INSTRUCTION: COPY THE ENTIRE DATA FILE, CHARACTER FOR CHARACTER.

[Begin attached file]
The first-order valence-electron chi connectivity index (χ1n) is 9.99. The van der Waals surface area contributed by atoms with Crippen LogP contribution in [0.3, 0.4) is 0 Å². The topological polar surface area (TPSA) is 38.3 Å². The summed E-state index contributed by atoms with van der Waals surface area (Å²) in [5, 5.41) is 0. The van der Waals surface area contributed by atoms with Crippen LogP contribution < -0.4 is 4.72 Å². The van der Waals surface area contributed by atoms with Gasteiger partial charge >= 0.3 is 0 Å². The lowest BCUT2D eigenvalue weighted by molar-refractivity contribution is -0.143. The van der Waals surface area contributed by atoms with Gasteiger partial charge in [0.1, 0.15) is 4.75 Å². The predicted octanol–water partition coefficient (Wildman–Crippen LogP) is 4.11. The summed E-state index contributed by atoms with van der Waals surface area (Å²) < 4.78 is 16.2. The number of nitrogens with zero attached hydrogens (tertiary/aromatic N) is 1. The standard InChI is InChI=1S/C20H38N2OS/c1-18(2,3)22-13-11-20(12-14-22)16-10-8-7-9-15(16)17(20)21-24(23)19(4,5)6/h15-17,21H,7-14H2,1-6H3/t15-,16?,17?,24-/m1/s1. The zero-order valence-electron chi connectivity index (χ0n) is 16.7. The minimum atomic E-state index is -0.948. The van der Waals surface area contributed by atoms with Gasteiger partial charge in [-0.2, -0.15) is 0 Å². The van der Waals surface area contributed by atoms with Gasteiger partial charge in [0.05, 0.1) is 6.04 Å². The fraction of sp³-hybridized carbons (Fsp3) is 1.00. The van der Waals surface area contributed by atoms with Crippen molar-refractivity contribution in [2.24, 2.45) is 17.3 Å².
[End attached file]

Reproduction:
The first-order valence-electron chi connectivity index (χ1n) is 9.99. The van der Waals surface area contributed by atoms with Crippen LogP contribution in [0.3, 0.4) is 0 Å². The topological polar surface area (TPSA) is 38.3 Å². The summed E-state index contributed by atoms with van der Waals surface area (Å²) in [5, 5.41) is 0. The van der Waals surface area contributed by atoms with Crippen LogP contribution < -0.4 is 4.72 Å². The van der Waals surface area contributed by atoms with Gasteiger partial charge >= 0.3 is 0 Å². The lowest BCUT2D eigenvalue weighted by molar-refractivity contribution is -0.143. The van der Waals surface area contributed by atoms with Gasteiger partial charge in [0.1, 0.15) is 4.75 Å². The predicted octanol–water partition coefficient (Wildman–Crippen LogP) is 4.11. The summed E-state index contributed by atoms with van der Waals surface area (Å²) < 4.78 is 16.2. The number of nitrogens with zero attached hydrogens (tertiary/aromatic N) is 1. The standard InChI is InChI=1S/C20H38N2OS/c1-18(2,3)22-13-11-20(12-14-22)16-10-8-7-9-15(16)17(20)21-24(23)19(4,5)6/h15-17,21H,7-14H2,1-6H3/t15-,16?,17?,24-/m1/s1. The zero-order valence-electron chi connectivity index (χ0n) is 16.7. The minimum atomic E-state index is -0.948. The van der Waals surface area contributed by atoms with Gasteiger partial charge in [-0.2, -0.15) is 0 Å². The van der Waals surface area contributed by atoms with Gasteiger partial charge in [0.05, 0.1) is 6.04 Å². The fraction of sp³-hybridized carbons (Fsp3) is 1.00. The van der Waals surface area contributed by atoms with Crippen molar-refractivity contribution in [2.24, 2.45) is 17.3 Å².